Study suggests that women are nicer than men on Facebook

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Research reveals how men and women speak differently on Facebook.

A new study about how men and women use language on social media confirms what we already know: men are jerks.

On Facebook, according to the study, published May 25 in the journal PLoS ONE, “The language most characteristic of self-identified females was warmer, friendlier, and focused on people, whereas self-identified males’ most characteristic language was more socially distant, disagreeable, and focused on objects.”

Researchers analyzed 10 million messages from more than 52,000 Facebook users in two studies, one that looked at differences in “topics” across users and one that tracked “affiliation and interpersonal warmth versus impersonality and coldness, and…assertiveness and dominance versus indirectness and passivity.”

According to the data, men were more likely to talk about money, politics, and work, and they were more likely to swear. Women were more likely to talk about their social life, feelings, and family—and guys named Brandon and Zach.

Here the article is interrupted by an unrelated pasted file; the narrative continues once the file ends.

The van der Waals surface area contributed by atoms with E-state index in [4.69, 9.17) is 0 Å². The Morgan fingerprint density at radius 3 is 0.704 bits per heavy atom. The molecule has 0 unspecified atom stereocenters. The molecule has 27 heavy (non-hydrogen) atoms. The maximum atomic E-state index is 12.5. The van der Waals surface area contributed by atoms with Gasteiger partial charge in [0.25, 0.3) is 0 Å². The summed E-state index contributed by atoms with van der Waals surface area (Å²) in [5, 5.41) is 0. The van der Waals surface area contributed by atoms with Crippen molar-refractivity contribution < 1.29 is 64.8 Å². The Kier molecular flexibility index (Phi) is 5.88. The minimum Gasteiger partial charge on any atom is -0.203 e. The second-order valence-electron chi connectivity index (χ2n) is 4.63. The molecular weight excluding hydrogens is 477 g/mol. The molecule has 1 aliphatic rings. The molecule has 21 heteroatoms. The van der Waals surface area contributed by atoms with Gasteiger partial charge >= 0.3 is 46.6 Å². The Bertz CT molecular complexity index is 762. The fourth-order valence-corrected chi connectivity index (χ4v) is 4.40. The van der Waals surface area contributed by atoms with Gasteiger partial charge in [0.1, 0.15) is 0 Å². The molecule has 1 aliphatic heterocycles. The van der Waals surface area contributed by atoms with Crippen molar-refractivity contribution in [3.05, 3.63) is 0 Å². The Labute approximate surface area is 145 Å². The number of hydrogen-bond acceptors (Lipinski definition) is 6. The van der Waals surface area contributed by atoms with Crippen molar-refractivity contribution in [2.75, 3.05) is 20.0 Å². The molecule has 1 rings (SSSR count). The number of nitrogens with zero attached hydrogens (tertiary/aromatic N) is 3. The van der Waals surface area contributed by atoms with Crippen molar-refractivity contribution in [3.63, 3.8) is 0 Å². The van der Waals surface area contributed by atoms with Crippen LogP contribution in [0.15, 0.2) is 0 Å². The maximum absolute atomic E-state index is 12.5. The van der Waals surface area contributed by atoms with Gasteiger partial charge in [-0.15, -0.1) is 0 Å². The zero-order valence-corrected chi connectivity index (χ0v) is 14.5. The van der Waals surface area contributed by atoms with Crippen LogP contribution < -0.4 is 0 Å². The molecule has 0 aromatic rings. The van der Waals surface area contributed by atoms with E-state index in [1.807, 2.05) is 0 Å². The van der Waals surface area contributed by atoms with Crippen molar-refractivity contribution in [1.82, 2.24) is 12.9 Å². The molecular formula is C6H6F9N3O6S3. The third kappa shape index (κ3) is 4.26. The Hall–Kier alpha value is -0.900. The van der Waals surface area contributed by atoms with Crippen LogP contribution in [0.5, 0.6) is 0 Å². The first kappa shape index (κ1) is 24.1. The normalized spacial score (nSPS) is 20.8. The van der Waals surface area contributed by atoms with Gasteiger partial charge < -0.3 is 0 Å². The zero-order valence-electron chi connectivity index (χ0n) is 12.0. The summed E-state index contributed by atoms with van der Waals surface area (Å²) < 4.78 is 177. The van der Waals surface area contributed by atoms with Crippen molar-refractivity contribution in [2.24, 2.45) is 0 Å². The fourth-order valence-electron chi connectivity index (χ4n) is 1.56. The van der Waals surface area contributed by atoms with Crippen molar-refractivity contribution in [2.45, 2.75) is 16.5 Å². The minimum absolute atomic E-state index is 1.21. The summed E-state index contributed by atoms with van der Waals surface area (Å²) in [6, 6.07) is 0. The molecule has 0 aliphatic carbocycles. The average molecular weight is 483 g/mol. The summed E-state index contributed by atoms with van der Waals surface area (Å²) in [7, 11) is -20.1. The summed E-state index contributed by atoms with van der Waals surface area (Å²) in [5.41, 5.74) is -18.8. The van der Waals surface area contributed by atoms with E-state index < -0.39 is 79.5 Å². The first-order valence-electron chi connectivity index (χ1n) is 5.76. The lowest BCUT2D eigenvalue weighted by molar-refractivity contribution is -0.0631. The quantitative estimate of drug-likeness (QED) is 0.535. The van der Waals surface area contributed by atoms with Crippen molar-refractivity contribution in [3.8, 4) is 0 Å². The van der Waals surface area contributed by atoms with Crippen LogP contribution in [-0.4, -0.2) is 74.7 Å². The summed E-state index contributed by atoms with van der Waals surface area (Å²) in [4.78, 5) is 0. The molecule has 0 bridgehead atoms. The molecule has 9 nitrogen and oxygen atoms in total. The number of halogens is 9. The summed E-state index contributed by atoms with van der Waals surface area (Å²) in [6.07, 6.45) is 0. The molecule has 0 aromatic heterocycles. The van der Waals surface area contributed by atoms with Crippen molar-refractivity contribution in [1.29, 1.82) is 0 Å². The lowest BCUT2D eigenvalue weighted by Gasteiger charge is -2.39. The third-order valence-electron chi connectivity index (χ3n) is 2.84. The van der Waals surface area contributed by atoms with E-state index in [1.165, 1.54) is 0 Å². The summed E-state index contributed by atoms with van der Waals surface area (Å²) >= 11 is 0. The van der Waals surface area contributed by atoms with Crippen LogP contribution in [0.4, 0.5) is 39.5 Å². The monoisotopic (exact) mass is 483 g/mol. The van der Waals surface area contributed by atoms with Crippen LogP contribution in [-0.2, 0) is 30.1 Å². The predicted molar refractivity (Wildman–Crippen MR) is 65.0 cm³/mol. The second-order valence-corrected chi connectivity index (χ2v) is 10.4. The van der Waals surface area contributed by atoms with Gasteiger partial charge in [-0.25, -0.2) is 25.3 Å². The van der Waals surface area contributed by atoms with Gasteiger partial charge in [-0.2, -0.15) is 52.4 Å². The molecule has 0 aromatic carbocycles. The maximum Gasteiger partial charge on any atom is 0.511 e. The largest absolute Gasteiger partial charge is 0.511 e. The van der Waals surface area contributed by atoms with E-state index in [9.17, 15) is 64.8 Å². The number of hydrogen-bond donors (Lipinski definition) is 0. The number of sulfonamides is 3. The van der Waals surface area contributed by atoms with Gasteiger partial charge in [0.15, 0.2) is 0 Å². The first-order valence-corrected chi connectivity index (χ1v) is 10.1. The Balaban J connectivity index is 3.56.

But the study also showed that women are just as “assertive” as men in their speech; they’re just assertive about warmer and more positive subjects.

Of course, what people choose to post and talk about on social media may be different from what they discuss offline. Still, it’s unsurprising that women tend to present more positive and community-focused personalities on Facebook. Women are taught to be nice and polite and to avoid conflict, whereas men assess each other’s worth based on aggression and routinely devalue each other for showing vulnerability. Consciously or subconsciously, men and women act out these dynamics on Facebook every day.

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